nov. 24 food question- sweet potatoes or yams

November 22, 1999

Is there a difference between yams and sweet potatoes?

Mmmmmm. Thanksgiving. The wonderful aromas of roasting turkey, pumpkin pie and candied yams fill the house.

cont. from lifestyle

Yams? Or is it sweet potatoes?

Is there a difference?

You bet your sweet potato there is!

The true yam is the tuber - the short, thickened, fleshy part of an underground stem - of a tropical vine and is not even distantly related to the sweet potato. Rarely found in U.S. markets, the yam is popular in Latin America and the Caribbean.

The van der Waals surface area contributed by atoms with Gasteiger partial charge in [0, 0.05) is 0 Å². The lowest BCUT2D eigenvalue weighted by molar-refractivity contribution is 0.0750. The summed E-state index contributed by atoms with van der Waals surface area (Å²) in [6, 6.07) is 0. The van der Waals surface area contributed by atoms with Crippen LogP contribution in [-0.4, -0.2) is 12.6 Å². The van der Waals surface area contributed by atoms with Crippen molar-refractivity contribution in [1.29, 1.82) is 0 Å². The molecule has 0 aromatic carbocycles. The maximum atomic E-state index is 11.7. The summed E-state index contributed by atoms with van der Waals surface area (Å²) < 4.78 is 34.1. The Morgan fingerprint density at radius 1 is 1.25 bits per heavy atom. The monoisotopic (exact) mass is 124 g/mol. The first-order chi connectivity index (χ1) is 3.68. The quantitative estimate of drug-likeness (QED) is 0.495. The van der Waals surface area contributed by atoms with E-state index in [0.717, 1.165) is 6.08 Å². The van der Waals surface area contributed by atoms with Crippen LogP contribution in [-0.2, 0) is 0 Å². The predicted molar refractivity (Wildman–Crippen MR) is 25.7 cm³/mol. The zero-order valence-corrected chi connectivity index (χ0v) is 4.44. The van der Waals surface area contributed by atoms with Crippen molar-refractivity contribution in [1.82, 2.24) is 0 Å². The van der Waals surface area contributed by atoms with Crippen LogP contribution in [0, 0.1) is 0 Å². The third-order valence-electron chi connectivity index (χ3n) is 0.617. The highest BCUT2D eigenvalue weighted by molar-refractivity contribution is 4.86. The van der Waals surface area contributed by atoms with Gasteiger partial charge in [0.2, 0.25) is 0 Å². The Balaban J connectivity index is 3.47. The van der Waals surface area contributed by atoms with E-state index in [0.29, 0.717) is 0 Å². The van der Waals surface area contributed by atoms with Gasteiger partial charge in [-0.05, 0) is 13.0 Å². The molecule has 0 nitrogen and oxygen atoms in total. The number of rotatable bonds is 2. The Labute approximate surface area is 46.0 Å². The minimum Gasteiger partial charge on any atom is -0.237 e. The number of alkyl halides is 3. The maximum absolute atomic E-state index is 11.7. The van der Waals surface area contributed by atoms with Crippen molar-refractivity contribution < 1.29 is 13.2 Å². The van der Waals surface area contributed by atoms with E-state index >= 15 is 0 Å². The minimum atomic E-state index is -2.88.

The sweet potato is the root of a vine of the morning glory family. Native to the tropics of the New World, it dates back to 750-B.C. Peru.


There are two dominant types of these yellow or orange tubers. The paler-skinned, paler-fleshed sweet potato is not sweet and has a texture similar to a white baking potato, but the two are not related. The darker-skinned orange variety - usually mistakenly called "yam" - has a thicker skin and moist and sweet orange flesh.

Canned sweet potatoes are available year-round, although they often are labeled as yams.

Call them yams or call them sweet potatoes, but whatever you call them, enjoy.


- Kate Coleman, Staff Writer

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